Editor’s Notes: Surviving your first Fourth of July in Tahoe
Some weeks ago, there was chatter in the newsroom about those “I survived the winter of 2016-17” T-shirts that were springing up on social media. It would be a lie to say I didn’t want one of those suckers (adult large, if you’re feeling generous).
Now a couple months removed from the seemingly never-ending snow, an “I survived my first Tahoe Fourth of July” shirt feels more appropriate. It was slightly worrisome when longtime locals (those who had such a luxury) continually started telling me “I’m getting the hell out of here” in the waning weeks of June.
The Hoffman household prepared as if the apocalypse were approaching.
Food in the fridge — check.
Gas in the cars — check.
Beer in the fridge (most important) — check.
Functioning locks on all the doors and windows — check.
We were ready … minus my girlfriend’s aunt and 10-year-old cousin who were making the drive from San Jose on this weekend of all weekends.
Initial plans to stow away in our apartment — out the window.
We were doomed … or so I thought.
Perhaps it was luck, but we didn’t encounter beach anarchy. Instead we had a wonderful day at Round Hill surrounded by smiling families and all around pleasant people. I’ll never forget when the woman lounging next to us was handed a Rum Runner and said something along the lines of “getting served drinks on the beach, this must be what heaven is like.”
If heaven is that good then I need to change my ways.
To be sure things escalated over the holiday. Having been stuck on scanner duty plenty of times in a metropolitan area, I’ve never heard anything quite like Tuesday. It sounded like a war zone out there, and we all need to tip our caps to the first responders who were out saving lives and dealing with unruly revelers instead of spending time with their loved ones.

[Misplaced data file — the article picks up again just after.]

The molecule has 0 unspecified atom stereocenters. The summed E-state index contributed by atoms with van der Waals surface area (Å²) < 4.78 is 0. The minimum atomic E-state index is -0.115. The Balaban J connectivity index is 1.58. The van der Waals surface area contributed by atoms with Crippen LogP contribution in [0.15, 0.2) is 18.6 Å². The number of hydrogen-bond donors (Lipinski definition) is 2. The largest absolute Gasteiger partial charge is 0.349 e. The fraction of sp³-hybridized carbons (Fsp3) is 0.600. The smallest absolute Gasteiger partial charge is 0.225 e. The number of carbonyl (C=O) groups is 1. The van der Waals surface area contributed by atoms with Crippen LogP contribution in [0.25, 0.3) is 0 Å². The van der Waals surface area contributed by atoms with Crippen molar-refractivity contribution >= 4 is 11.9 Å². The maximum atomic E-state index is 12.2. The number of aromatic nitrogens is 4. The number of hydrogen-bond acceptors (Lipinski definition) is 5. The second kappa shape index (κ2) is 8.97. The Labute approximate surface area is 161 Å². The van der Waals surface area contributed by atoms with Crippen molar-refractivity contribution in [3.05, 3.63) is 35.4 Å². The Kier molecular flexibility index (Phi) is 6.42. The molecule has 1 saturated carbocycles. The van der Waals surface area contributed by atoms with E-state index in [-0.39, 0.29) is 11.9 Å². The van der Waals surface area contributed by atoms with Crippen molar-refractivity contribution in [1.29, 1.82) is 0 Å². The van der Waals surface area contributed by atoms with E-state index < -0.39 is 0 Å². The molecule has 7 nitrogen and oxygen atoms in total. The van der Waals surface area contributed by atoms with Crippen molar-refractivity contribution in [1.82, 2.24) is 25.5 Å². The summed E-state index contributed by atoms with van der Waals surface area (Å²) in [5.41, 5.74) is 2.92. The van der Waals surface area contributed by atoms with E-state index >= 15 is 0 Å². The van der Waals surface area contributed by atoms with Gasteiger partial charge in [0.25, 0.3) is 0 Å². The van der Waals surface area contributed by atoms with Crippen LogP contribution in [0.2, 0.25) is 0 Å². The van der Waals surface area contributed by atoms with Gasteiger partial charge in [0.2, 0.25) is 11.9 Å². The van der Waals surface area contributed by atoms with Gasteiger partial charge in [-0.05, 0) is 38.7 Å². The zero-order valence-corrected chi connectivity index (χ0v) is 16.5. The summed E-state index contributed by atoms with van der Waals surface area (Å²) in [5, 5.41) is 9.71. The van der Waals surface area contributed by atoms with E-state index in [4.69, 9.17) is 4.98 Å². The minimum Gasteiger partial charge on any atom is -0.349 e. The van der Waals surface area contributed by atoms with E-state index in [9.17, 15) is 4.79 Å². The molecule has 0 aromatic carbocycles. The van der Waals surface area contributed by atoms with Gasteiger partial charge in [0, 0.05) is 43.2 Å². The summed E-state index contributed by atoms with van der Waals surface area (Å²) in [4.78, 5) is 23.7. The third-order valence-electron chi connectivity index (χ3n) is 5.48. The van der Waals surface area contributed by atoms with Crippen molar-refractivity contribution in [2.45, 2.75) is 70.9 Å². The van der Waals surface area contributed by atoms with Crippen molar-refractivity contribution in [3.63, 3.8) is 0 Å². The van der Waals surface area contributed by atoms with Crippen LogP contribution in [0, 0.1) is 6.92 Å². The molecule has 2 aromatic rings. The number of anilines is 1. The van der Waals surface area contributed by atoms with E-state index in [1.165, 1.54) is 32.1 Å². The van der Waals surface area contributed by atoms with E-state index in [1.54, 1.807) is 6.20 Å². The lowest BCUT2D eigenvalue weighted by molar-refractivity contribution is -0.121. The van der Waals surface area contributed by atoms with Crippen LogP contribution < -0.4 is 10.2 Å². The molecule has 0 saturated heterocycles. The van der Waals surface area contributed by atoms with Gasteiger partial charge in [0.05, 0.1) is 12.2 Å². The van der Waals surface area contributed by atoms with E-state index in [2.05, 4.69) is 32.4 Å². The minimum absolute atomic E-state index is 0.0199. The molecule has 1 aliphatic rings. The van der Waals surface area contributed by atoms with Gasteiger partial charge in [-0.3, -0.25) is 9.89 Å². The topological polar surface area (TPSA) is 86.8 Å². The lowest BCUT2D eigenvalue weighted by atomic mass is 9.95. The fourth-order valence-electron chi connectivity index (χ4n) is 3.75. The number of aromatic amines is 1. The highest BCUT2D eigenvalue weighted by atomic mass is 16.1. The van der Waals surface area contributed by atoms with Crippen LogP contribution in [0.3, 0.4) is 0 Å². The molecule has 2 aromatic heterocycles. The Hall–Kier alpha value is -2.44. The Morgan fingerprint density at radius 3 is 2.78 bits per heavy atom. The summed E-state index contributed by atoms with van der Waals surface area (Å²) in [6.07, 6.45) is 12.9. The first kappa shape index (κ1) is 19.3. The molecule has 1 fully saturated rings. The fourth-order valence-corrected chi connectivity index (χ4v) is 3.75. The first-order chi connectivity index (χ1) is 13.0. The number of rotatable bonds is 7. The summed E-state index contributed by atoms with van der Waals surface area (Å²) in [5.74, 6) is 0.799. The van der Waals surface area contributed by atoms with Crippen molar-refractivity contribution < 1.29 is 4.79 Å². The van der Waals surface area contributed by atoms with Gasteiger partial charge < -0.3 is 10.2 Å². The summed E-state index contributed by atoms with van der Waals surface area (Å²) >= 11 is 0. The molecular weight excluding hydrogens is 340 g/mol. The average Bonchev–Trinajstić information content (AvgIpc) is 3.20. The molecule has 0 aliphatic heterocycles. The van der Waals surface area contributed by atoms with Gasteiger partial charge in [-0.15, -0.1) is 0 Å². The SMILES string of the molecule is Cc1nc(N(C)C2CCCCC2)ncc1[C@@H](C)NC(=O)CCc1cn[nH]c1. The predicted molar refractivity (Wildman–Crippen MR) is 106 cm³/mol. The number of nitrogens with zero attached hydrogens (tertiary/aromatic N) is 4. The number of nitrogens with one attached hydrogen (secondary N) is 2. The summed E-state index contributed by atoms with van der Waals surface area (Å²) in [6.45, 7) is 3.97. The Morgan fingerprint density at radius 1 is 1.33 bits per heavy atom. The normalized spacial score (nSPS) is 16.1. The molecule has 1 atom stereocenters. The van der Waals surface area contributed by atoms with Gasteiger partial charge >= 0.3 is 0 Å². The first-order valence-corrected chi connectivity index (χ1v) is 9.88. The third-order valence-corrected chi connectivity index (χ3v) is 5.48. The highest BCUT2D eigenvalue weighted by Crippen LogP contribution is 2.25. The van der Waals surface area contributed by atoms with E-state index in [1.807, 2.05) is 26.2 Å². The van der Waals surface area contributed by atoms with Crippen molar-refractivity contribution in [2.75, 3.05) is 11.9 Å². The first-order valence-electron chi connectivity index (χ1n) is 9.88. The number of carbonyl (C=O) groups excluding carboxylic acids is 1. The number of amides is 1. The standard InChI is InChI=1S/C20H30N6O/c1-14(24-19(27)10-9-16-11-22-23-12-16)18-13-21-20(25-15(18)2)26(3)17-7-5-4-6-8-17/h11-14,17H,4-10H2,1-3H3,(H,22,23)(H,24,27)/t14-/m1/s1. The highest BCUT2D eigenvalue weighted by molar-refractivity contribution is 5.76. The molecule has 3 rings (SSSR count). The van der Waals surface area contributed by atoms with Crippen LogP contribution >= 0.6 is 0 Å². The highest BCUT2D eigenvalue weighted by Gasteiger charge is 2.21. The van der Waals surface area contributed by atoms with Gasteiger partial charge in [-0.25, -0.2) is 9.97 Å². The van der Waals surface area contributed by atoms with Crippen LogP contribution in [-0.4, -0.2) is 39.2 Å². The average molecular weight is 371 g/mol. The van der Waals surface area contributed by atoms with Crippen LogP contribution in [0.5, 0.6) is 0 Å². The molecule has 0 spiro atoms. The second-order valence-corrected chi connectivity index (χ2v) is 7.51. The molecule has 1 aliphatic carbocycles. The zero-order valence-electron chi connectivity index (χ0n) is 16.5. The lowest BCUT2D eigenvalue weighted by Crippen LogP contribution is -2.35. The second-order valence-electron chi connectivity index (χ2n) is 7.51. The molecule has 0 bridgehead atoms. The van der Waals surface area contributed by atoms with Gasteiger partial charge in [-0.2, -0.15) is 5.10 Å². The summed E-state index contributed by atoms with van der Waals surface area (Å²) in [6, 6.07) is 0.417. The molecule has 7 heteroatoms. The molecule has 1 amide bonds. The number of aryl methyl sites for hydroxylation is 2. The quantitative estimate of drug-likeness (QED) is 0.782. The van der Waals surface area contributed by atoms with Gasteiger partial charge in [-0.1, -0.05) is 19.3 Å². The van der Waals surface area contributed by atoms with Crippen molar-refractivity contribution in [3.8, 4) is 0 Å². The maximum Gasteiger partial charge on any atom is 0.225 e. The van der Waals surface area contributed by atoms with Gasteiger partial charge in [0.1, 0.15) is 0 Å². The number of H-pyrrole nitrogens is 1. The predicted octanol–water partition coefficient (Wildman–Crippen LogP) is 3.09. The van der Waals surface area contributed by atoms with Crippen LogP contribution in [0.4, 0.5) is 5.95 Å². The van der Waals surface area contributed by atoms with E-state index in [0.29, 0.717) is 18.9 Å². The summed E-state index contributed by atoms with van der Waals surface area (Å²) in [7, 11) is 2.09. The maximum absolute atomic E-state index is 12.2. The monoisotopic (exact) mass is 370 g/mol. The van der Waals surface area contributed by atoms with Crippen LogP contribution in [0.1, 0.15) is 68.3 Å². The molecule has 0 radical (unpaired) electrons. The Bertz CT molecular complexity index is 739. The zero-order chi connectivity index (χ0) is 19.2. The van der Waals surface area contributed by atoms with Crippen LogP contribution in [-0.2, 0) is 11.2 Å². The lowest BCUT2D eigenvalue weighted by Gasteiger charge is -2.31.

On a much more mundane note, I felt the frustration Tuesday when my normal commute was more than tripled. Yet again, the reminder about where I live — an internationally known vacation destination — was necessary. And yet again, my frustration somewhat subsided.
The fact is being mad about all the people in Tahoe is the equivalent of living in Disney World and being upset about that mouse-looking fella loitering outside your castle.
Those of us who have the luxury of taking a vacation don’t usually pack our regular routine in our suitcase — we like to play tourist when we’re on vacation, as Kenny Curtzwiler noted in a Tahoe Mountain News column this past winter.
That reality comes with living in a beautiful destination, whether it’s Tahoe or any other awe-inspiring place. Still, it’s troubling to hear that the League’s annual Keep Tahoe Red, White and Blue July 5 cleanups yielded an even larger amount of garbage this year.
If you’re a visitor and have stuck with me this far, know that there are people who live here. And know that said people care about the environment and don’t like to see it trashed. While our home is your temporary playground, it is possible to swing from the monkey bars without taking a dump in the sandbox.
A notable example found its way to the condo directly across from mine. They were a bunch of young adults who came up for the holiday. They drank their fair share of booze and listened to some awful music (sorry Lil Wayne, you’re terrible). But they didn’t litter, they didn’t blare their music all hours of the night, and they were friendly. They even went so far as to apologize for all the noise they were making.
“You guys are good, just be safe out there,” I told them.
Sure enough they survived, and so did I.
Ryan Hoffman is editor of the Tahoe Daily Tribune. He can be reached at 530-542-8006 or at email@example.com.
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User Legend: Moderator Trusted User
Hiking the spectacular trails around Tahoe this time of year generally means you’ll encounter some snow. Sadly, that’s not the case this year.